In his classic text Rhyme's Reason the distinguished poet and critic John Hollander surveys the schemes, patterns, and forms of English verse, illustrating each variation with an original and witty self-descriptive example. In this substantially expanded and revised edition, Hollander adds a section of examples taken from centuries of poetry that exhibit the patterns he has described.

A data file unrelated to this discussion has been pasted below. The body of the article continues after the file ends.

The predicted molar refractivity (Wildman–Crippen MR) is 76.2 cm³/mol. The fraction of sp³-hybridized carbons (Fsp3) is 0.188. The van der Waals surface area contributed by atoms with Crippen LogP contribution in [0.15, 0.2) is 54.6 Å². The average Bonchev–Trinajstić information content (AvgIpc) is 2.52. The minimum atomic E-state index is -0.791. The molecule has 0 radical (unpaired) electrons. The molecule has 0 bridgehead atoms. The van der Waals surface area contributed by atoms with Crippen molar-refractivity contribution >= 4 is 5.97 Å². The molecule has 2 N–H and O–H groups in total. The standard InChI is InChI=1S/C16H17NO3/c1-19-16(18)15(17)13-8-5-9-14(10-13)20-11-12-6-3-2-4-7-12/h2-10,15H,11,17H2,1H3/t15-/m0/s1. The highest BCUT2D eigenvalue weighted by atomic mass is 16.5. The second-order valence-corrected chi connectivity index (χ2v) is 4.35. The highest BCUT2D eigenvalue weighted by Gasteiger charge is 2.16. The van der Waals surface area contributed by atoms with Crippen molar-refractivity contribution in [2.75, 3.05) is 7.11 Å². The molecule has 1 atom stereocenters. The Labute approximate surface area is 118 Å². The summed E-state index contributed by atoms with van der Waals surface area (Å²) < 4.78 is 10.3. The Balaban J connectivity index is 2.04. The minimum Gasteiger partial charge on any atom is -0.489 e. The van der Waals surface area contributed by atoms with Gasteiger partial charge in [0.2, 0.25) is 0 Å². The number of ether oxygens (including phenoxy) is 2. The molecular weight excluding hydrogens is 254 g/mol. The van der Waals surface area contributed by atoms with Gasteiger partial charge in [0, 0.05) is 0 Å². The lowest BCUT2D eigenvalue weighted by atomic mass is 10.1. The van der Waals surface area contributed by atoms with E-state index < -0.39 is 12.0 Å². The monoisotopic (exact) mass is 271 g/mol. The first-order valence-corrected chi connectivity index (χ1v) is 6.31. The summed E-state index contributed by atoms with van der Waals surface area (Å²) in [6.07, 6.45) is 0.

In the grand tradition of Alexander Pope, John Hollander offers this explication/enactment of poetic form. There are sonnets about how to write sonnets, haiku about how to write haiku, and so on. The writing is clever, entertaining, and instructive, which will surprise no one familiar with Hollander's work. What's even more impressive, though, is how often these poems--which could so easily start to feel like homework--engage you emotionally. The sestina about sestinas is beautiful, and, excepting Dylan Thomas's "Do Not Go Gentle into That Good Night," Hollander's villanelle about villanelles is as captivating an example as one will find of the old French fixed form.